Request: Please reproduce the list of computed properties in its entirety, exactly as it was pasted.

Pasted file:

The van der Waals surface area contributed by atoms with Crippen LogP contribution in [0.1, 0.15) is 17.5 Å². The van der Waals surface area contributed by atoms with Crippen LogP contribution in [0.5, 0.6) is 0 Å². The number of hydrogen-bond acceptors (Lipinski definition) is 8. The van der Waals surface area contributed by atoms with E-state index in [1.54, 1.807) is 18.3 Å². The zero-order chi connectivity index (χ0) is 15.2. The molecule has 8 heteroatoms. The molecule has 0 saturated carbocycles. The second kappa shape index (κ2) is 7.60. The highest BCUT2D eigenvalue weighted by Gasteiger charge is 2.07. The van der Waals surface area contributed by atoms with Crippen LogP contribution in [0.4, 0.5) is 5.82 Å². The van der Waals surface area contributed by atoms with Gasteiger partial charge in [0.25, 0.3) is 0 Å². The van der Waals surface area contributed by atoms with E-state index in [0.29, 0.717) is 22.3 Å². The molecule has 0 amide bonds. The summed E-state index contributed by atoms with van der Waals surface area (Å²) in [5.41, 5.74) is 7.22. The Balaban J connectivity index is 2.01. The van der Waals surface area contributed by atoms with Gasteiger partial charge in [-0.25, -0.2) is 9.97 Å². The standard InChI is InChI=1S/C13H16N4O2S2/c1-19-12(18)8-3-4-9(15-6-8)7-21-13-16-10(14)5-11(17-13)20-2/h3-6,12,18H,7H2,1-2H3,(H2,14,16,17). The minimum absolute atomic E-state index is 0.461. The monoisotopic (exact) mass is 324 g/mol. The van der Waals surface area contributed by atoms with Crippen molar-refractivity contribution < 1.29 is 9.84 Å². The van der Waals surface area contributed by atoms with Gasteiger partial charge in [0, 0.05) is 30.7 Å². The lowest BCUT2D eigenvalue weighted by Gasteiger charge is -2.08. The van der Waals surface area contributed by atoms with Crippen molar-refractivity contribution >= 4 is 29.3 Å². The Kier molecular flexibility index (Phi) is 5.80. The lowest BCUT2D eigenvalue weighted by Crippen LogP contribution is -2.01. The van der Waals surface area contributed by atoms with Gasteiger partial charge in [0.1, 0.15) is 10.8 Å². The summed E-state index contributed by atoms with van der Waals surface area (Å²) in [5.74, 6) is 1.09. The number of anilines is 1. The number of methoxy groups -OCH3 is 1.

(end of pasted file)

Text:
The van der Waals surface area contributed by atoms with Crippen LogP contribution in [0.1, 0.15) is 17.5 Å². The van der Waals surface area contributed by atoms with Crippen LogP contribution in [0.5, 0.6) is 0 Å². The number of hydrogen-bond acceptors (Lipinski definition) is 8. The van der Waals surface area contributed by atoms with E-state index in [1.54, 1.807) is 18.3 Å². The zero-order chi connectivity index (χ0) is 15.2. The molecule has 8 heteroatoms. The molecule has 0 saturated carbocycles. The second kappa shape index (κ2) is 7.60. The highest BCUT2D eigenvalue weighted by Gasteiger charge is 2.07. The van der Waals surface area contributed by atoms with Crippen LogP contribution in [0.4, 0.5) is 5.82 Å². The van der Waals surface area contributed by atoms with Gasteiger partial charge in [0.25, 0.3) is 0 Å². The van der Waals surface area contributed by atoms with E-state index in [0.29, 0.717) is 22.3 Å². The molecule has 0 amide bonds. The summed E-state index contributed by atoms with van der Waals surface area (Å²) in [5.41, 5.74) is 7.22. The Balaban J connectivity index is 2.01. The van der Waals surface area contributed by atoms with Gasteiger partial charge in [-0.25, -0.2) is 9.97 Å². The standard InChI is InChI=1S/C13H16N4O2S2/c1-19-12(18)8-3-4-9(15-6-8)7-21-13-16-10(14)5-11(17-13)20-2/h3-6,12,18H,7H2,1-2H3,(H2,14,16,17). The minimum absolute atomic E-state index is 0.461. The monoisotopic (exact) mass is 324 g/mol. The van der Waals surface area contributed by atoms with Crippen molar-refractivity contribution < 1.29 is 9.84 Å². The van der Waals surface area contributed by atoms with Gasteiger partial charge in [0, 0.05) is 30.7 Å². The lowest BCUT2D eigenvalue weighted by Gasteiger charge is -2.08. The van der Waals surface area contributed by atoms with Crippen molar-refractivity contribution >= 4 is 29.3 Å². The Kier molecular flexibility index (Phi) is 5.80. The lowest BCUT2D eigenvalue weighted by Crippen LogP contribution is -2.01. The van der Waals surface area contributed by atoms with Gasteiger partial charge in [0.1, 0.15) is 10.8 Å². The summed E-state index contributed by atoms with van der Waals surface area (Å²) in [5.74, 6) is 1.09. The number of anilines is 1. The number of methoxy groups -OCH3 is 1.